I would not have made it without the help of my mom, who moved in with us for seven months (just after I was diagnosed with cancer) and took care of me, my husband and ultimately little Benjamin. At 72 years young, she stepped up to the plate and looked after us all. Through emotions, exhaustion, and never ending work of looking after a newborn, she was my rock, and my very best friend. Of course my husband as well, he was there for me at my lowest points, your know your marriage is strong when he has the strength to shave his wife’s head.

What is/was the most difficult part of being a young woman with breast cancer?

I think the unknown. You live your life day by day, but you really don’t know what the future has in store for you. You will always be nervous when you have to do routine blood work, and annual check ups. Neither my fight nor my journey is over, but I’m hopefully the worst is behind me.

What’s something unexpected you learned about yourself as a result of having breast cancer?

I am stronger than I was before, and even though I’m not always confident, I know I am a fighter. I’m happy, and blessed to be alive.

In one sentence, what words of wisdom would you pass on to another young woman who has just been diagnosed with breast cancer?

Fight like crazy to get your life back because after all that’s what you’re fighting for: your life.


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October 15 2009, 12:04 pm

You know what I usually do when something really upsets me? I usually sit down on my kitchen floor and cry. It’s not the most comfortable place to cry (that would be my husband’s arms) but I often end up there. I seem to have a need to get low to the ground. Get terra firma (or kitchen tile) under me so I don’t wobble and break like a teacup.

I tell you this because I recently spent some time on my kitchen floor, right after reading this story in the Ottawa Citizen, which talks about a new program for young women with HER-2 positive breast cancer. “Sounds great,” I thought. “Maybe I’ll get involved,” thought I.

And there, smack in the middle of the article was this line:

“…it’s easy to see why HER2 is so feared: In a study last year at the University of Texas, women with early stage HER2-positive tumours were reported to have a 23-per-cent survival rate, compared with 90 per cent for breast cancer patients who do not test positive for the protein.”

Plop – straight to the floor. Tears (big fat ones) and terror (also robust) ensued. How dare they?  How dare they just hit me with that 23% when I really and truly believed that I would beat this?  Believed it to the point that I publicly chastised anyone who didn’t believe it.  I more than believed it – I was full of conviction; I knew I would beat it.  And then, one little line in one little article sends me to the kitchen floor, my conviction shattered and my mascara all over the place??

Yes, actually. That’s all it took. Suddenly I was aware that my steely resolve and hell-bent determination are a little more fragile than I realized.

Slowly, the fatso tears became little spatters and then stopped altogether and reason – or my version of it — took over. I concluded that deeming the University of Texas researchers a bunch of hacks was appropriate. As was feeling very unkindly toward the reporter who included that line in her story. Thanks a lot, stupid no-cancer-having lady, for your blithe reference to these death stats concerning something I have to live with every day. Why don’t you go back to writing about five great picnic spots in our nation’s capital and leave me to my shattered optimism.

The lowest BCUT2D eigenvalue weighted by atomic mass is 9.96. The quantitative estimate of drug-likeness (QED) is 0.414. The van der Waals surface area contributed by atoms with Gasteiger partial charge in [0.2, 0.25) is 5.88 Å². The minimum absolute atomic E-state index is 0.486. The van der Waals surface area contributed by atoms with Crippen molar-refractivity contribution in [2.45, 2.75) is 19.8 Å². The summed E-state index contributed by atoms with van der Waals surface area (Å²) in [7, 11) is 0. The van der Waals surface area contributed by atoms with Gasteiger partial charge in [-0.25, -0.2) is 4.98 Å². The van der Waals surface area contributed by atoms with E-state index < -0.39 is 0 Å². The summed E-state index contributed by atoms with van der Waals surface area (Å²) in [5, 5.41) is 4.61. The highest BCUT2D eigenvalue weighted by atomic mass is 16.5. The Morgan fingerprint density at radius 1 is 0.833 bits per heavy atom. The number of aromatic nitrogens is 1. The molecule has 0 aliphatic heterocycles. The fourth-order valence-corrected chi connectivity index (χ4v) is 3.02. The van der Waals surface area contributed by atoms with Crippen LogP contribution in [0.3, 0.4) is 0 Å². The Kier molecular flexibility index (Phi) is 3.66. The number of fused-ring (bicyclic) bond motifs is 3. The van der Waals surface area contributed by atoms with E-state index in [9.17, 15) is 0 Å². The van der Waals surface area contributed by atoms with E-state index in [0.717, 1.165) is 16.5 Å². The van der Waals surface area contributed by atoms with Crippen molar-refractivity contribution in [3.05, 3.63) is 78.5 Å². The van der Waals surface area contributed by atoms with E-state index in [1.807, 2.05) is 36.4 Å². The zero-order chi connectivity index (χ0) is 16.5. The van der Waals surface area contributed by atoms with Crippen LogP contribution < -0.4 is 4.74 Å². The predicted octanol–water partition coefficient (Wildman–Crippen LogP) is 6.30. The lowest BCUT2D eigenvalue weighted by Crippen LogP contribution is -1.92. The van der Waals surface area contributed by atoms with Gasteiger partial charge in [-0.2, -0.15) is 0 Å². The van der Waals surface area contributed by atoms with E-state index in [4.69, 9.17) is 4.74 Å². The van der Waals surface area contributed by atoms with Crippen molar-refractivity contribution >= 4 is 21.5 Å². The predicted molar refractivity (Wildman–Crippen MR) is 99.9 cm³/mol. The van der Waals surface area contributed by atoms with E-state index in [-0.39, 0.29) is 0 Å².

There – being nasty made me feel better already. Next I went into action mode, pouring myself a nice big glass of wine and Googling all the statistics for various kinds of death, thinking surely it’s harder to survive car accidents and parasitic infections?

That’s when I found a story about that crocodile hunter guy. Yes, the crocodile hunter guy. I know this sounds completely irrelevant, but stay with me: There he was, Steve Irwin, cheerfully bounding around swamps and wrestling dangerous reptiles one day – then suddenly pierced through the ticker by a normally gentle sea creature the next.  He didn’t know what was going to happen to him when he went into the reef that day.  He probably had fewer reservations about swimming with those big portobello mushrooms than he would ever have had about hanging out in croc-infested swamps — and you can bet the stats for crocodile deaths are much higher than for death-by-sting-ray.

Which is when I realized that statistics are for morons. In reality, you can never know when or how you’ll die, you can only choose how you’ll live. Some people wrestle reptiles, some wrestle cancer.  In the end, the obvious danger may not be the thing that strikes you down.  After all, that’s why I still wear a bicycle helmet.

So, thank-you dearly departed crocodile guy – I bet you never thought you’d come to the rescue of a Canadian girl with HER-2 positive cancer. Life is full of surprises, and stupid statistics abound, but I am going to live. This cancer is not going to win. I knew I cracked open the Australian wine for a reason.

Tomorrow April 7th is World Health Day: A global health awareness day sponsored by The World Health Organization (WHO). This year’s focus is mental health. It is interesting to me that the World Health Organization has chosen this topic for their campaign this year. Surely there are other more important health crisis across the globe that trump (no pun intended) depression and mental health? Or are there?

According to a press release put out by WHO in March:

Depression is the leading cause of ill health and disability worldwide. According to the latest estimates from WHO, more than 300 million people are now living with depression, an increase of more than 18% between 2005 and 2015. Lack of support for people with mental disorders, coupled with a fear of stigma, prevent many from accessing the treatment they need to live healthy, productive lives.

They go on to say that they have identified strong links between depression and “non-communicable disorders and diseases” meaning that people with, let’s say… CANCER have a higher risk of depression.